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STEP Volunteers survey metro-area steelhead at Rogue Valley’s Bear Creek

Rogue Valley - bear creek

For years STEP volunteers have trapped wild steelhead in urban areas of the Rogue Valley’s Bear Creek tributaries. During that time, it became apparent that juvenile steelhead rely on the smallest seasonal streams as refuge during high water events. What hasn’t been known is how far they travel within the watershed.

In attempt to get answers to that question, Rogue area STEP biologist Ryan Battleson and area volunteers began fin clipping juveniles caught in traps. Now when young fish are captured again in another stream survey trap, the STEP team will have a better idea of where the steelhead hideout and how far they travel within the basin.

Trapping began in 2005 in 34 Rogue Basin streams, including 11 Bear Creek Tributaries. Results exceeded expectations from the onset. Young steelhead were caught in every trap that was placed, including five streams that were thought to be fishless. Continue Reading →

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Children learn about steelhead spawning cycle

Photo by Dolly Greene - steelhead spawning

Since 2007, Florence area third graders have learned about the spawning cycle of wild steelhead from STEP volunteers. The classroom is the Whitaker Fish trap, which sits a few hundred feet from the Siuslaw River that feeds into the Pacific Ocean.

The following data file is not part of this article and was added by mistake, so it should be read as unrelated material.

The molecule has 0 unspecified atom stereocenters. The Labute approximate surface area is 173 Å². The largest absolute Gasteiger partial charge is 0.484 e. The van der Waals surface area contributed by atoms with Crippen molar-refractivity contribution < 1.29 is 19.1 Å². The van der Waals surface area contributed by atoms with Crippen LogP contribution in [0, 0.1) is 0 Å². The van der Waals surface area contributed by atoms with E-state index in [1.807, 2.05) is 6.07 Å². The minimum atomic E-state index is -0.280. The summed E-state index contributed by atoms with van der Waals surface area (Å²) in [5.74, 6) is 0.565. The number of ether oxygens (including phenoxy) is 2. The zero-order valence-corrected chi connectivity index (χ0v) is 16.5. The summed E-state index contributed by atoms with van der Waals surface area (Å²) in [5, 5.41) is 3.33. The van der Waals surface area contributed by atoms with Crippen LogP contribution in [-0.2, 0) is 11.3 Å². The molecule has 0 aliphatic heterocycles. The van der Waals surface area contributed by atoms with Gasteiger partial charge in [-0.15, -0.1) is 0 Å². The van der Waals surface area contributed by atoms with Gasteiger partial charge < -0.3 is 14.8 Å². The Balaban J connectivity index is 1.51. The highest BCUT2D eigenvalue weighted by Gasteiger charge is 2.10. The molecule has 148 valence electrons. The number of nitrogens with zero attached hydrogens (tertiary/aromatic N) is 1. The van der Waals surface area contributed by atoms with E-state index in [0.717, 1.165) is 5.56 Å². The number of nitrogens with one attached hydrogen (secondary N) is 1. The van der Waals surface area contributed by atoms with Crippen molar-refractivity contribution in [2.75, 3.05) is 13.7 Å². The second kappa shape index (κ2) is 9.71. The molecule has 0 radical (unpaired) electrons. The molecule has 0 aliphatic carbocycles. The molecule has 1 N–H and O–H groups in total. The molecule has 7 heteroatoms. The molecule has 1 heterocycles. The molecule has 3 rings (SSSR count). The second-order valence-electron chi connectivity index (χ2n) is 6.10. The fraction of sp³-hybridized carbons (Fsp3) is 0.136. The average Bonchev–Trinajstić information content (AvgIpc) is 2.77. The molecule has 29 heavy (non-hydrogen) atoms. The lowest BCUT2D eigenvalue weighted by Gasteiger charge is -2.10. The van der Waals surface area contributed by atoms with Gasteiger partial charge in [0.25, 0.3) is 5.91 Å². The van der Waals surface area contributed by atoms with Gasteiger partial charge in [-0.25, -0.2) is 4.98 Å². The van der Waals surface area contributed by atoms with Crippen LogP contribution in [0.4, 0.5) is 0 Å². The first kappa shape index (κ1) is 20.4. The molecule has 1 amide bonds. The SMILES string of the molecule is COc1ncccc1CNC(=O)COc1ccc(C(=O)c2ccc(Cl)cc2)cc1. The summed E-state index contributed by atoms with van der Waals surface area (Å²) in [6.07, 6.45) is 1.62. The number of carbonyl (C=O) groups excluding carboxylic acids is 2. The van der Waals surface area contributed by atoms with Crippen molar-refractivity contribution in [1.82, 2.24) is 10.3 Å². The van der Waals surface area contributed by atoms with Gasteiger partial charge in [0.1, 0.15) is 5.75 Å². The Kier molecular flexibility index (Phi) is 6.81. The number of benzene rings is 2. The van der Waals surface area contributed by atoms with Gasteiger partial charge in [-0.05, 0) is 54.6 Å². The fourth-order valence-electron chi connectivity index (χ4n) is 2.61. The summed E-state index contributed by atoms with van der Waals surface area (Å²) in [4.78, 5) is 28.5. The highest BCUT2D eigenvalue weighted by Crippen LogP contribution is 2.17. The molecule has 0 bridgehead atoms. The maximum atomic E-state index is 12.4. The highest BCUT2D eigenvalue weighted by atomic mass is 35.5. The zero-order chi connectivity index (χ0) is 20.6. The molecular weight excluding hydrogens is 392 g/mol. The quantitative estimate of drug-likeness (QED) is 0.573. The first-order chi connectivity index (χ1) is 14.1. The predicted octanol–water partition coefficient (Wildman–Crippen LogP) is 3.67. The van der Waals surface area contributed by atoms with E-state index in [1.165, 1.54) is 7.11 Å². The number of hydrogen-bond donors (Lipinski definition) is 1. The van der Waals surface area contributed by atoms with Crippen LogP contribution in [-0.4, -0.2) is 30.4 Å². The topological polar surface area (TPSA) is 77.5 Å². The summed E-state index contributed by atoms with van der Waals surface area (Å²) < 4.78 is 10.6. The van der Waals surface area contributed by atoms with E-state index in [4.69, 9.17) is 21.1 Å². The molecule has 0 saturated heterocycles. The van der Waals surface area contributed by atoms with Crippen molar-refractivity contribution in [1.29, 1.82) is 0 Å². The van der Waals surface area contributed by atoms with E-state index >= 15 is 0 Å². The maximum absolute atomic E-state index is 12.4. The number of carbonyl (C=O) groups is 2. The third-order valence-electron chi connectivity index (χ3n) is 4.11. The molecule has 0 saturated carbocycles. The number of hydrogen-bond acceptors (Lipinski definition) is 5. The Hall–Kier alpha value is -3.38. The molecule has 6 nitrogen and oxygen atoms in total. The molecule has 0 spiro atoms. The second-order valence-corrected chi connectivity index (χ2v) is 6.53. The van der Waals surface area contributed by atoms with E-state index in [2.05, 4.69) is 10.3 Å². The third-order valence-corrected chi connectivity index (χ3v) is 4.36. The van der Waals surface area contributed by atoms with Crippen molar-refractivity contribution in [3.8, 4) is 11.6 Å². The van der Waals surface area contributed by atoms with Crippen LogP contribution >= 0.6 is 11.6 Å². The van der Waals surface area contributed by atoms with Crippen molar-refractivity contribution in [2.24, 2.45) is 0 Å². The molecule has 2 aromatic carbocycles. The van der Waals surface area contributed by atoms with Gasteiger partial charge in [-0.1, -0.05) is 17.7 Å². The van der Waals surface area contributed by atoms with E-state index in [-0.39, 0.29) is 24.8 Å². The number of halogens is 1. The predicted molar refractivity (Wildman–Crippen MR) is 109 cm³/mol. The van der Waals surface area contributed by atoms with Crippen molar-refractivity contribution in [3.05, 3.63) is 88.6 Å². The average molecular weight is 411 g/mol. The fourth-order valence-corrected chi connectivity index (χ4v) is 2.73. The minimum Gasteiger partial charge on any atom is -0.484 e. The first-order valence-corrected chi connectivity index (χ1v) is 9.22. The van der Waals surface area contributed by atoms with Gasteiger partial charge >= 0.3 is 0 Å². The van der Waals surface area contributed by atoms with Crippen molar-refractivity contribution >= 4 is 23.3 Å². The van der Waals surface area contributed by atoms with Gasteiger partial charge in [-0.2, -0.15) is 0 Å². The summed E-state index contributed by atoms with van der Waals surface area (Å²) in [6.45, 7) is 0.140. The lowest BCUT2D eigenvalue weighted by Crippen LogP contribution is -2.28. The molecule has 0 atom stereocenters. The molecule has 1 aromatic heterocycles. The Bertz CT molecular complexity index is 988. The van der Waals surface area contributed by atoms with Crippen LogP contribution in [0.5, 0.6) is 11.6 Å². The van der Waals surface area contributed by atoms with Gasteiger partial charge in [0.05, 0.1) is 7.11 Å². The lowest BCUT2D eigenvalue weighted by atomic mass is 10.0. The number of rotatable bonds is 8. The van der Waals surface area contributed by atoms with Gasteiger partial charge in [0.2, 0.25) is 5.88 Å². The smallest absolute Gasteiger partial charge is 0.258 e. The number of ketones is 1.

Students study not only the steelhead life cycle, but also steelhead anatomy, stream ecology and how steelhead populations positively affect local flora and fauna.

The students watch as full-grown steelhead are separated one-at-a-time. The wild fish are released up-stream from the trap to spawn naturally. The hatchery-raised fish are marked, milked of their eggs and milt, then released downstream. This process ensures that only wild steelhead spawn above the trap in Whitaker Creek. Continue Reading →

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Meet the Bio: Ryan Battleson

Ryan Battleson

Ryan Battleson, STEP’s Upper Rogue District biologist, has experience working the entire Rogue watershed, with stints in ODWF’s Gold Beach office and as a crew leader for Lower Rogue steelhead before taking his current position. His district is comprised of the upper Rogue basin east to Crater Lake and from the Cascade Range to the highest reaches of the coast range to the west.

In addition to survey work (see the lead story in this issue), Battleson works with government agencies and fishing club presidents as a member of the area watershed council, coordinates a spring salmon eggs-to-fry program for about 20 area schools, manages small riparian restoration projects, and works hand-in-hand with small stream urban landowners to increase habitat.

“This district is somewhat unique because we don’t have any large STEP hatcheries, as we sit in a highly populated area centered in the Rogue watershed. That makes the needs of the district different than most,” Battleson noted.

Did You know: